Listening to the whole chain and then breaking it down is one of the best ways to learn what goes behind producing an organically-sounding mix. Using a delay and then applying a reverb is one of Nahuel’s go-to tricks. In this case, it’s the REV PLATE-140 that does its magic on the electric guitar in the chorus. Then, Nahuel uses EQ SITRAL-295, a plugin with a ‘very cool top end’ to ‘open the sides’. He’s got a soft spot for EQs:
I can never have enough or too many EQs with different top shelves. Each top shelf has an identity on its own, and this one is really subtle in how it does things - or it can be aggressive if you push it.
In this track, it opens up the ‘dreaminess’ of the guitars.
With DELAY TAPE-201, the producer turns to the LFO’s expanded feature again. He changes the speed of the delay of the repetition - and with a different delay speed, pitch changes, which is a desired effect in this case. Sometimes, attacking fire with fire works in music production - instruments out of tune will sound right with intentional detuning around.
Serving beats on a Plate
Making sure the Plate is not as wide as the Delay causes the Delay to be on the sides. It then goes up into the Plate, with the Plate being narrower, creating something that Nahuel describes as a ‘centered tunnel of cloudiness’. The EQ then opens up the sides on the top, with the ‘shimmery’ layer becoming expansive.
A vocal stance
Time to expose the magic behind processing the double vocals. In the verse, the background vocals sounded ‘a bit too present’. To blend them into the mix more, DELAY ETERNITY did the job smoothly:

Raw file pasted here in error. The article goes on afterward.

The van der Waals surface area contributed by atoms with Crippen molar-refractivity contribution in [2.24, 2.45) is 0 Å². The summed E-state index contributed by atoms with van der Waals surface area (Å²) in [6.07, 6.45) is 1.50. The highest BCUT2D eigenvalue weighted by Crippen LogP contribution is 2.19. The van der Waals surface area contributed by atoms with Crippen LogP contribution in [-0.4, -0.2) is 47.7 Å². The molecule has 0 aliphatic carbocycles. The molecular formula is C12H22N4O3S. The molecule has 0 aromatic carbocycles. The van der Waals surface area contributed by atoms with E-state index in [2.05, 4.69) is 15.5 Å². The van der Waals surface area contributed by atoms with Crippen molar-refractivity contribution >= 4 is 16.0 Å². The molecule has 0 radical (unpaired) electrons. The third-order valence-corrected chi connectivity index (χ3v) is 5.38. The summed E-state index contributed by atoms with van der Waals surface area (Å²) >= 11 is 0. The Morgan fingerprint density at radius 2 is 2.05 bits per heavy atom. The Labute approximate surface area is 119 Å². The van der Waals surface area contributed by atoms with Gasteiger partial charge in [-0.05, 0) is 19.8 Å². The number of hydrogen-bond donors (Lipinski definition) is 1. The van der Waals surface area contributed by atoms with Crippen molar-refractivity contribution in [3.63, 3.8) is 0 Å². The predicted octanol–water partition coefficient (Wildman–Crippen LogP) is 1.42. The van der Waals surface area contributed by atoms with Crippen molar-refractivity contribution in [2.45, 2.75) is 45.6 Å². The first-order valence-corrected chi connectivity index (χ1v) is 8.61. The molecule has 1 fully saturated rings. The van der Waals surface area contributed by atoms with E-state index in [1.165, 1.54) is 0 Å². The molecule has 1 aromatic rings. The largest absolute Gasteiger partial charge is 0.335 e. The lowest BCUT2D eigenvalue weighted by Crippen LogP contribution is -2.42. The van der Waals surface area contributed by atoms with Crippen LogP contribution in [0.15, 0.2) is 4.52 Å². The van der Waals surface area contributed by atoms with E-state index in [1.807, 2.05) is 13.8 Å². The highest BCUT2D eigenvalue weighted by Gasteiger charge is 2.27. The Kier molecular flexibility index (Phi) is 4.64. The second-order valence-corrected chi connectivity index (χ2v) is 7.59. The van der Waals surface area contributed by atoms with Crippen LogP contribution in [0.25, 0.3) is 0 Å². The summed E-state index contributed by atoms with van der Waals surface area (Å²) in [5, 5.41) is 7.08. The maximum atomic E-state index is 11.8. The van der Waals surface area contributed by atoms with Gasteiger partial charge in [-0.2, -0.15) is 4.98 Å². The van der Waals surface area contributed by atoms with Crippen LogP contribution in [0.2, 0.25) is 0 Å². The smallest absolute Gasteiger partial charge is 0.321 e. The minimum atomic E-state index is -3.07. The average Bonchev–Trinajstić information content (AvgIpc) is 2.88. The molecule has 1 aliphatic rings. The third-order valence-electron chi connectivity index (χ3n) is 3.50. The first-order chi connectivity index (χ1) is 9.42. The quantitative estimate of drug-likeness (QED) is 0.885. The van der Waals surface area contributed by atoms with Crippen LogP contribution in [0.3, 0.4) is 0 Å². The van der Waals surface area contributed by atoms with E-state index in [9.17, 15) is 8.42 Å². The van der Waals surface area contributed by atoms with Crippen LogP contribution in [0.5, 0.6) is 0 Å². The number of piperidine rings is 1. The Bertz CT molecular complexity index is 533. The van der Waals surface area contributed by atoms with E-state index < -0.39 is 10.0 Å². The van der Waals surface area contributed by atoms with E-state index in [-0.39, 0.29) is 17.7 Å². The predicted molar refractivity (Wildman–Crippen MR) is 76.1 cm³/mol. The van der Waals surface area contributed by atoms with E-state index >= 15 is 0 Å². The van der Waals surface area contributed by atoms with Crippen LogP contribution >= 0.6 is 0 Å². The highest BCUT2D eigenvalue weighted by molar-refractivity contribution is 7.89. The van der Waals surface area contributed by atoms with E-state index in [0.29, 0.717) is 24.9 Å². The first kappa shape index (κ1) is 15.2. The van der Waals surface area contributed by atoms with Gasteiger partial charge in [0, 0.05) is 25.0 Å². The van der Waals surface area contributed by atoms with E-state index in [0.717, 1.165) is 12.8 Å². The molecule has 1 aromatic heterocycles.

This sounds like it could be in the same room, right? It brings the vocals further back in the mix, and it makes it a little more hazy. And it’s just the right amount, so the subtle vocals stand out, but you still get the thickening of the doubles.
With Nahuel playing the bass line and his friend McKay Garner on drums, the drums are receiving some serious Bus processing. The COMP DIODE-609, a plugin that emulates the legendary Neve® 33609 Diode Compressor and Limiter, is the tool that finetunes the drums:
I’m doing very subtle stuff with it, but of course, you can really push your drums more if you want it, for a different context.
A good mix will sound spatially natural. Listening to the kick, the transient of the beater of the kick, and the snare separately without the plugin points to a clear harshness, as if the layers were almost cancelling each other out.
I have quite a bit of the close mics ups - they start to poke and feel a little bit out of context. And as soon as I turn this on, everything feels like it’s in the same space somehow.
Making use of the Advanced panel is another way to make a mix sound pristine and polished. It’s a nifty set of tools -
especially having the high pass on the side chain, so they’re very deep low end of the kick, it’s not really making the whole compressor act out. I’m also emphasizing some of the mid range, the top upper mid range.
That means that when the brighter part of the snare hits, it’s brought down slightly.
Utilizing a tool that makes all the difference while making the end result sound seamless is a sign of great mixing:
It’s cool because the COMP DIODE-609 keeps unity gain, so you can just play with how much you wanna push it. But it’s still subtle, you can see I’m not compressing too much.